TC had been homeless for 15 years when his path crossed with Brian Preston’s in 2012. He was living in a tent city in Georgia looking for a hand up- not a handout, and Brian knew exactly how he could help.
Brian Preston is not shy about telling people his Atlanta-area woodworking company, Lamon Luther, is predominantly staffed with formerly homeless people. Preston experienced firsthand how devastating the housing crash and economic downturn could be; he and his wife lost their first business and were forced out of their home in the downturn. But, he says, he was one of the lucky ones who eventually found work.
Many others were not as fortunate.While eating lunch one day Brian overheard talk about a community of homeless men living near an Atlanta suburb. Brian decided to pay the group a visit. “I found men with carpentry and woodworking skills living in a makeshift community in the woods.” Brian began dropping off food items and supplies, but inquired as to what the men really needed. The answer was simple they said. They needed jobs. With no addresses, no cell phones, and no licenses, they needed a way to make an income. They needed hope.So, Brian hired one gentleman named TC, and the rest is history. Today, Lamon Luther is a 20,0000 square-foot facility located in Villa Rica, Georgia with nearly a dozen employees, all of whom have faced homelessness.
Since working at Lamon Luther, many of the men have been able to save enough money to move out of the woods. “I have seen firsthand the tremendous impact of having a job and earning a living wage,” Preston says. “I have seen families rebuilt.”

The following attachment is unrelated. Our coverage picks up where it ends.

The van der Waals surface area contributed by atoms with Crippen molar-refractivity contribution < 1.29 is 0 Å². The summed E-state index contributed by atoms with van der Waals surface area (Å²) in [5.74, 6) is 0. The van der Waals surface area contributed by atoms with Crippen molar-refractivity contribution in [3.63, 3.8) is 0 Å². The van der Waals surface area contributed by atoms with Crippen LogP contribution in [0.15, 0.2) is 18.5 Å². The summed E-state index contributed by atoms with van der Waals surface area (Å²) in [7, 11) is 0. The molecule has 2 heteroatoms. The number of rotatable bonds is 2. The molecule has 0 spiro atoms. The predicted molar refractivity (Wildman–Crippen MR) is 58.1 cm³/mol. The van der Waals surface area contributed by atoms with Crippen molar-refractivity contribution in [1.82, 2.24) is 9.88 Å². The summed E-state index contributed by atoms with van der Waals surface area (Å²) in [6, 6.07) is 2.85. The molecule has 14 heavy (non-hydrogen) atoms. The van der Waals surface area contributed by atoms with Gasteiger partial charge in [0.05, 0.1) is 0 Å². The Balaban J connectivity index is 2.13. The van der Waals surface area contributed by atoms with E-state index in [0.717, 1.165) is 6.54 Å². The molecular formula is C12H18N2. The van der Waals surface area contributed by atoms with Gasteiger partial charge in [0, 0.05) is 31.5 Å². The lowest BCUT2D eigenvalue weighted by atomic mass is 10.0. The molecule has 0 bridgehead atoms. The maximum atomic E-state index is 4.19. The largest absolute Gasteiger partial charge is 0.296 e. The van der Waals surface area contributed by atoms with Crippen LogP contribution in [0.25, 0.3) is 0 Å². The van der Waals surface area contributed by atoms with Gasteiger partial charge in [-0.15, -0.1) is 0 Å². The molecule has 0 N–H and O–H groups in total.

That inspiration and dedication is also evident in the design and production of Lamon Luther’s signature tables and furniture pieces. The firm takes reclaimed wood, including shipping pallets and barn lumber, and turns it into farm tables, chairs, mirrors, side tables and more. Available in custom sizes and shapes, they can be purchased online atLamonLuther.com, or through retailers such as West Elm and Williams Sonoma.
“We provide large scale design build-outs for businesses such as restaurants and retailers, to single custom-made pieces,” he says.
As the business grew, Preston turned to technology to speed productivity and provide consistency in the manufacturing process. High up on the list was TigerStop. “TigerStop has been a great partner to us. I have always admired their products,” Preston says.
“We were looking for something to speed up production. One area that was particularly seen as a bottleneck in need of help was the task of measuring wood. Our guys measured everything by hand.” In addition to being time consuming, it was not foolproof.
“We reached out to TigerStop for help. Their solution was a miter saw measuring system called SawGear,” he says. “With it, the user dials in the measurement in fraction or decimal form, up to 6 meters long, and it moves to position for a perfectly cut part – every time.”
In addition to helping automate the shop, Preston praises the SawGear by TigerStop equipment for its user-friendliness. “We have had the SawGear in place in our production area since December 2015 and already we have seen a dramatic improvement in throughput. The SawGear takes away the need to set and adjust, the way you do for manual fences. It also saves material because it cuts down on the need to redo a piece, and it speeds the process.”
The material savings are key for Preston. “We are trying to put all our profits into job creation. We are all about reclaiming materials and keeping them out of a landfill.”
Lamon Luther is also about reclaiming lives. “Every day is a new adventure,” Preston says. “I am able to do something that helps people reclaim their lives and dignity. I see them come to life every day as they put new and old skills to work. We get to build things here. It’s a lot of fun.”
TigerStop believes that hope is a job. Learn more by watching the video